Natural language incorporates a distinct form of logic through qualifier words such as if, and, but, and while, among others. These qualifier words are what makes the directions at the start of this post hard to communicate visually.
This logic isn’t exactly mathematical logic, but it does allow for abstract thinking and it enables things like conditional instructions.
Think about programming with it’s loops and conditional statements. Many times graphical alternatives such as flowcharts have been used to represent a computer program and they’ve generally failed. The logic needed requires language.
Pseudocode on the other hand works much better as it serves as a bridge between natural language and programming code.
Visual representations also incorporate logic, but it’s a different logic than the abstract language of natural language. Our visual system is excellent when it comes to pattern finding and seeing structural relationships within patterns.
Visual logic therefore is mainly about structural relationships as the image above indicates.
Images generally do not make good labels since the meaning of the label is usually something arbitrary and learned.
On the other hand describing complex structural relationships with words is confusing and it will usually require more words to express subtleties in the relationship that are easily communicated visually.
Verbal communication is more effective conveying abstract concepts. Visual communication is more effective converying structural relationships.
Connecting Words and Images Through Deictic Gesture
Sometimes connecting language and visuals makes for the most effective communication. Often this connection can come about through deictic gestures, such as pointing, that link objects to language.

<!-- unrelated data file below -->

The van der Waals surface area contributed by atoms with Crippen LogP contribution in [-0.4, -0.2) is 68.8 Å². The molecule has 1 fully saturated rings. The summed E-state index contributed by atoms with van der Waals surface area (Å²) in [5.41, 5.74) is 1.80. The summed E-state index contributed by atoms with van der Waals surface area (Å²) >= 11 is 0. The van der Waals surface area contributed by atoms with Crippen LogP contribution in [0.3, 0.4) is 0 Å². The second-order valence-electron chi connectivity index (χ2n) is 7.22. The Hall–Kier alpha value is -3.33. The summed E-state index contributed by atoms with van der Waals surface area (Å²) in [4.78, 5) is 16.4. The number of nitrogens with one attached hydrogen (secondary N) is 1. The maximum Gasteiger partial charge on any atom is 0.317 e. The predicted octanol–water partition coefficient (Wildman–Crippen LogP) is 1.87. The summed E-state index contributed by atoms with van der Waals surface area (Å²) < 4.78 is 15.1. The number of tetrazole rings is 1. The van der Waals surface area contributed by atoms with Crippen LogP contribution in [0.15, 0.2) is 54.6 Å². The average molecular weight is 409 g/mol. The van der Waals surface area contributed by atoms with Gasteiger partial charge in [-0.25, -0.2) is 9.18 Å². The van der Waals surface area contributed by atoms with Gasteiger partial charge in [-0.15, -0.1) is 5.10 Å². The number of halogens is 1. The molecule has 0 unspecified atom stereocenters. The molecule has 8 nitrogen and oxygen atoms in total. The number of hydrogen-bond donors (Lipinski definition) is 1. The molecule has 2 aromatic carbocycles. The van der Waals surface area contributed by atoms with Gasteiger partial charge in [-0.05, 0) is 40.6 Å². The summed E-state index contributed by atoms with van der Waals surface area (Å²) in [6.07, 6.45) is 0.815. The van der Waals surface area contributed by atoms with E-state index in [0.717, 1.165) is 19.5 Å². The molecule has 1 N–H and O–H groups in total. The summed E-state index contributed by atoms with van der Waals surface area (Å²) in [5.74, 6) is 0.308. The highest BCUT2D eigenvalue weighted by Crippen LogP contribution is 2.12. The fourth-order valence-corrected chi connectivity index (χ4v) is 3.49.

Put that there
The above phrase has no meaning based on words alone. It requires two pointing gestures to make sense. You point to what that is and then to the location of where you want that put. The gesture gives context to the words and the objects being pointed to.
Deictic gestures aren’t limited to pointing. They can be:
- direction of gaze
- body orientation
Deictic gestures (PDF) can also be more elaborate than simply calling attention to an object. For example a large circular gesture can indicate group of objects. The main idea is that gestures can connect words with the visual.
While we can’t physically gesture in a web design, we can show graphics of hands pointing or arrows pointing and we can be aware of the gaze direction and body orientation of the people in images we use.
While not exactly deictic gestures, we can use a variety of techniques to connect specific words with specific imagery in a design.
The basic ideas above can each be used to connect words and pictures in a design. We can also combine words and images through the use of labels or explanations of the visual.